Were Kenny’s SF re­marks a sim­ple old-school gaffe or a canny ploy?

Bray People - - OPINION -

AMID the fall­out from Enda Kenny’s re­marks on a pos­si­ble Fine Gael coali­tion with Sinn Féin, one ques­tion seems to have got­ten lost in the wash.

Why did Kenny choose to make the com­ments and what ul­te­rior mo­tive could he have? The me­dia in gen­eral may have glossed over this is­sue – sim­ply la­belling Kenny’s words as an old fash­ioned gaffe – but it is a ques­tion that FG’s rebels and the other par­ties will surely be mulling over. And, if they’re not, then they should be.

As the long­est serv­ing TD in the Dáil and the first FG Taoiseach to hold onto his of­fice in back-to-back elec­tions, Kenny is far too shrewd to make such a mas­sive po­lit­i­cal mis­cal­cu­la­tion. First, lets de­fine what a ‘gaffe’ ac­tu­ally means. Ac­cord­ing to the Ox­ford Dic­tionary a gaffe is an un­in­ten­tional act or re­mark – a blun­der – that em­bar­rasses its au­thor. In po­lit­i­cal terms it is of­ten cyn­i­cally de­scribed as when a politi­cian ‘slips up and tells the truth’.

Lets be clear, Kenny’s line on a pos­si­ble part­ner­ship with Sinn Féin was def­i­nitely not a slip-up or a blun­der.

How can we be so sure? Be­cause of how and where he made the con­tro­ver­sial re­marks.

Kenny’s sup­posed ‘gaffe’ wasn’t an off-the-cuff com­ment dur­ing a doorstep in­ter­view, it came at a press brief­ing in Le­in­ster House in front of Ire­land’s most prom­i­nent po­lit­i­cal cor­re­spon­dents.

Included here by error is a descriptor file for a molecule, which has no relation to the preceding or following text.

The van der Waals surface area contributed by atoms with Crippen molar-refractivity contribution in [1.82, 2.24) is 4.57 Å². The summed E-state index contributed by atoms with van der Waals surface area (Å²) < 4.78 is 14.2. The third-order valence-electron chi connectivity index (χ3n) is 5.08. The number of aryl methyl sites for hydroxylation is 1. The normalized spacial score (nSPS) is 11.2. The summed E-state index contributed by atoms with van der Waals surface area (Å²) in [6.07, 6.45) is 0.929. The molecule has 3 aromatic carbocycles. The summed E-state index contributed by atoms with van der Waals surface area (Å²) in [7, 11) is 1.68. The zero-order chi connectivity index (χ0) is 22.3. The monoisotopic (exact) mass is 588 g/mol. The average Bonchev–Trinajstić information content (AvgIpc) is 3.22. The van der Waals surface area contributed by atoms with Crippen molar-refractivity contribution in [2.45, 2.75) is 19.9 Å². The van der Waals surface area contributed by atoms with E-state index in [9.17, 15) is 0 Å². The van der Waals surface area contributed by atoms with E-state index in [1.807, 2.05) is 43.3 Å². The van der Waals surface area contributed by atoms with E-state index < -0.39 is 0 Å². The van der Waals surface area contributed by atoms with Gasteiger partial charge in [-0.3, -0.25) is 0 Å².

Fur­ther­more, it wasn’t a sin­gle re­mark it was a po­si­tion he re­it­er­ated sev­eral times in the face of re­peated ques­tion­ing from the Dáil press corps.

So if it wasn’t a gaffe, what was Kenny do­ing and what might he have been hop­ing to achieve?

It would be nice to think his mo­tive was to test the po­lit­i­cal wa­ters and – in the wake of the Stor­mont Assem­bly’s col­lapse – fly a kite to test vot­ers’ views on re­pub­li­can­ism and a post Brexit united Ire­land. That, how­ever, seems un­likely.

A much more plau­si­ble the­ory is that Kenny – al­ways a wily op­er­a­tor – was lay­ing down a chal­lenge to his in­ter­nal op­po­nents and the po­ten­tial lead­er­ship con­tenders in Fine Gael.

For months the FG rebels and Kenny’s lead­er­ship ri­vals have been court­ing sup­port on the back­benches ahead of an in­evitable heave against Kenny.

While some rebels have iden­ti­fied them­selves – the so called ‘five-a-side’ gang – a party coup to de­pose Kenny is thought un­likely un­til there are at least 20 to 25 TDs will­ing to pub­licly back a ‘no con­fi­dence’ mo­tion in his lead­er­ship.

The fall­out from his ‘gaffe’ will have helped the Taoiseach root out uniden­ti­fied dis­si­dents with time to bring them back into the fold be­fore they are wooed by his ri­vals.

It will have also put huge pres­sure on those ri­vals – Leo Varad­kar and Si­mon Coveney in par­tic­u­lar – to lay their cards on the ta­ble and launch a lead­er­ship bid.

Jack Lynch’s po­lit­i­cal demise came when a long planned heave was launched while he was in Washington with Jimmy Carter.

Per­haps Enda Kenny just wants to know ex­actly who is in his camp be­fore he jets off to meet Pres­i­dent Trump this March.

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